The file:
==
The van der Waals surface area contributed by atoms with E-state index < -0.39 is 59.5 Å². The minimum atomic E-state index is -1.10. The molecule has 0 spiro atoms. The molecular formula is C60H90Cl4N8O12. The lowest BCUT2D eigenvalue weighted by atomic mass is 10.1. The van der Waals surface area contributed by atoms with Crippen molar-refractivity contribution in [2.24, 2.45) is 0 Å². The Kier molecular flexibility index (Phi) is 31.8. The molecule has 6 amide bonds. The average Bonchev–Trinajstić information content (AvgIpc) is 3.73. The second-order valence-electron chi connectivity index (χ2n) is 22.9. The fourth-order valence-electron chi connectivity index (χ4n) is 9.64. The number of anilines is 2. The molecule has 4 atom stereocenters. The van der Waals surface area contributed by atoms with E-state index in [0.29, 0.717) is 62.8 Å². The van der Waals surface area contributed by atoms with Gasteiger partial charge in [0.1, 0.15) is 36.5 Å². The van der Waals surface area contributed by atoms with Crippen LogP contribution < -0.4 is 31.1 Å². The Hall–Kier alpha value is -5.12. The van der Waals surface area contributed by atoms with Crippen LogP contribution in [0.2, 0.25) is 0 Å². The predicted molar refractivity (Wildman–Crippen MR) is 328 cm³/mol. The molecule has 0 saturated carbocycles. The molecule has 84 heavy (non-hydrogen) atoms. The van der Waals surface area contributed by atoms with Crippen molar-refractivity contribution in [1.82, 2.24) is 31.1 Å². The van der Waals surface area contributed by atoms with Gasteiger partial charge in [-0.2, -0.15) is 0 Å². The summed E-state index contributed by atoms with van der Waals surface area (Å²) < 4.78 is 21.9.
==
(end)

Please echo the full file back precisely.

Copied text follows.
The van der Waals surface area contributed by atoms with E-state index < -0.39 is 59.5 Å². The minimum atomic E-state index is -1.10. The molecule has 0 spiro atoms. The molecular formula is C60H90Cl4N8O12. The lowest BCUT2D eigenvalue weighted by atomic mass is 10.1. The van der Waals surface area contributed by atoms with Crippen molar-refractivity contribution in [2.24, 2.45) is 0 Å². The Kier molecular flexibility index (Phi) is 31.8. The molecule has 6 amide bonds. The average Bonchev–Trinajstić information content (AvgIpc) is 3.73. The second-order valence-electron chi connectivity index (χ2n) is 22.9. The fourth-order valence-electron chi connectivity index (χ4n) is 9.64. The number of anilines is 2. The molecule has 4 atom stereocenters. The van der Waals surface area contributed by atoms with E-state index in [0.29, 0.717) is 62.8 Å². The van der Waals surface area contributed by atoms with Gasteiger partial charge in [0.1, 0.15) is 36.5 Å². The van der Waals surface area contributed by atoms with Crippen LogP contribution < -0.4 is 31.1 Å². The Hall–Kier alpha value is -5.12. The van der Waals surface area contributed by atoms with Crippen LogP contribution in [0.2, 0.25) is 0 Å². The predicted molar refractivity (Wildman–Crippen MR) is 328 cm³/mol. The molecule has 0 saturated carbocycles. The molecule has 84 heavy (non-hydrogen) atoms. The van der Waals surface area contributed by atoms with Crippen molar-refractivity contribution in [1.82, 2.24) is 31.1 Å². The van der Waals surface area contributed by atoms with Gasteiger partial charge in [-0.2, -0.15) is 0 Å². The summed E-state index contributed by atoms with van der Waals surface area (Å²) < 4.78 is 21.9.